by Sarena Johnson
Most Student Affairs offices are bustling with preparations for orientation week. And 2018 presents an added layer: The legalization of cannabis and subsequent conduct protocol around it’s cultivation and consumption on campus. Add to that, schools will need to educate their students on these protocols and will likely want to create opportunities for education around marijuana in general.
Orientation is a great time for post secondary institutions to broadcast important messages – but what messages will they be sending about legalization? Well, that differs substantially. Mount Allison University has posted a cannabis code of conduct on their website that claims it will be altering several other relevant policies such as the smoking ban, the student life and residence life codes of conduct to include marijuana. They’re also hiring a cannabis focused harm reduction educator. However, most post secondary institutions aren’t talking about their plans as of yet. U of Calgary has claimed it has prepared a stand alone cannabis policy but that won’t be released until legalization on October 17th. Despite marijuana becoming “legal” in Canada, regulations on its use are still being filtered through several levels of government and down to the institutional policies of a particular campus. So legalization will look different for different schools.
I had a chance to talk to Bradley Poulos, Ryerson University instructor for the new Business of Cannabis course, aptly named CZEN 420. Poulos shared his perspectives on the industry in general and the rationale behind his course in particular. It’s an entrepreneur focused course that benefits from being responsive to his numerous industry contacts and even boasts an on-site visit. I was also keen to hear what he thought about how legalization will affect life on campus.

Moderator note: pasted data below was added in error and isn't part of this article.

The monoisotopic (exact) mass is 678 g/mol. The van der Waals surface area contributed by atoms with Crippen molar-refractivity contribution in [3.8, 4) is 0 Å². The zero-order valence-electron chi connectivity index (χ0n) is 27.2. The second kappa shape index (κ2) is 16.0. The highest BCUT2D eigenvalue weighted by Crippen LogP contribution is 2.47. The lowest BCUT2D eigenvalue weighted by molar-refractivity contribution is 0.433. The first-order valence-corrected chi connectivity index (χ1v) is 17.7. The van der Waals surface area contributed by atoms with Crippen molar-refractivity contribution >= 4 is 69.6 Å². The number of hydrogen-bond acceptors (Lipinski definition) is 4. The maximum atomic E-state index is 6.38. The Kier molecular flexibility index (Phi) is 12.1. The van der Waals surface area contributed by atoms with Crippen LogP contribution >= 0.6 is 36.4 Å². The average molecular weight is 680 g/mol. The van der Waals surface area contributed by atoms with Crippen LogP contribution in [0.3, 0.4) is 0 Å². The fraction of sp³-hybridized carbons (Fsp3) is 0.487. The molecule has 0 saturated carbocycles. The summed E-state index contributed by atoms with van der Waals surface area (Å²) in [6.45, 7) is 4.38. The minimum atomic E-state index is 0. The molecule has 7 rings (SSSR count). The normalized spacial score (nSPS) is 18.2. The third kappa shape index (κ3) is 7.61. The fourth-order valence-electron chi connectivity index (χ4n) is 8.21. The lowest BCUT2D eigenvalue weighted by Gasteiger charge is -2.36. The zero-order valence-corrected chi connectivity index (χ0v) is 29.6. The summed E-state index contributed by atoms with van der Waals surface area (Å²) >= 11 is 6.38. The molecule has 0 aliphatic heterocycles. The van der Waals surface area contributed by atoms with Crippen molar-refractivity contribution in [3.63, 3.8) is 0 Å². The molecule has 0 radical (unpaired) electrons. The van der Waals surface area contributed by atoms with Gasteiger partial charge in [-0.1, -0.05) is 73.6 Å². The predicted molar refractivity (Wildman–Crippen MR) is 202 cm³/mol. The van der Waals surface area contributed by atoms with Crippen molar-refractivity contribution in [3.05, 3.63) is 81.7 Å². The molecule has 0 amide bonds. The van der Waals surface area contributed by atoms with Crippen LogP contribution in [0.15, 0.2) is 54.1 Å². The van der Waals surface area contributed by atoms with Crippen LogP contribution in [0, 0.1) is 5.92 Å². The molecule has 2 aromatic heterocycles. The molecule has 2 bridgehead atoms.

Poulos shared that a key consideration is the governmental limits on how cannabis is consumed. For the first year of legalization, marijuana will only be available in flower form, pre rolled joints or oil caplets. These formats will actually aggravate concerns of second hand smoke since they essentially promote the smoking of marijuana while restricting access to other methods of consumption such as edibles, beverages, creams or even dissolvable tongue strips. When these alternative delivery products do become available, there will be fewer people actually smoking pot. Vaporizing could be less harmful in the interim since it’s far less potent than second hand smoke, but institutions might not make that differentiation as of yet.
In the meantime, the current law in Ontario bans smoking in public places. Most post-secondary institutions are on private property, which gives them the privilege of making their own policies. “Most schools will outright prohibit it, but that could lead them to face push back and even challenges in court from medical users.” says Poulos. There is also the consideration of how employers will treat marijuana consumption in the workplace and how recreational and medical usages will be differentiated. Right now it’s a lot of wait and see.
While I’m eager to see how schools deal with cannabis policies and education, there are many more ways this will affect life on campus. The topic of legalization will manifest numerous questions, concerns, challenges and approaches from post secondary educators. Legalization is making us take a look at our resources for mental health and redefine the difference between recreational use and addiction. Residences are reconfiguring what’s acceptable conduct within their walls, be it around smoking or even growing. There is a giant new cannabis education industry and many schools are rolling out programs for cannabis harm reduction education.
These are topics we will explore in this new, ongoing monthly series. Thanks for joining in the introduction. I’m interested to hear what folks are doing for orientation – does cannabis education fit into your planned orientation delivery? Is your institution doing anything to prepare for legalization or is it business as usual? Please respond in the comments below or you can tweet using the hashtag #SAcdn.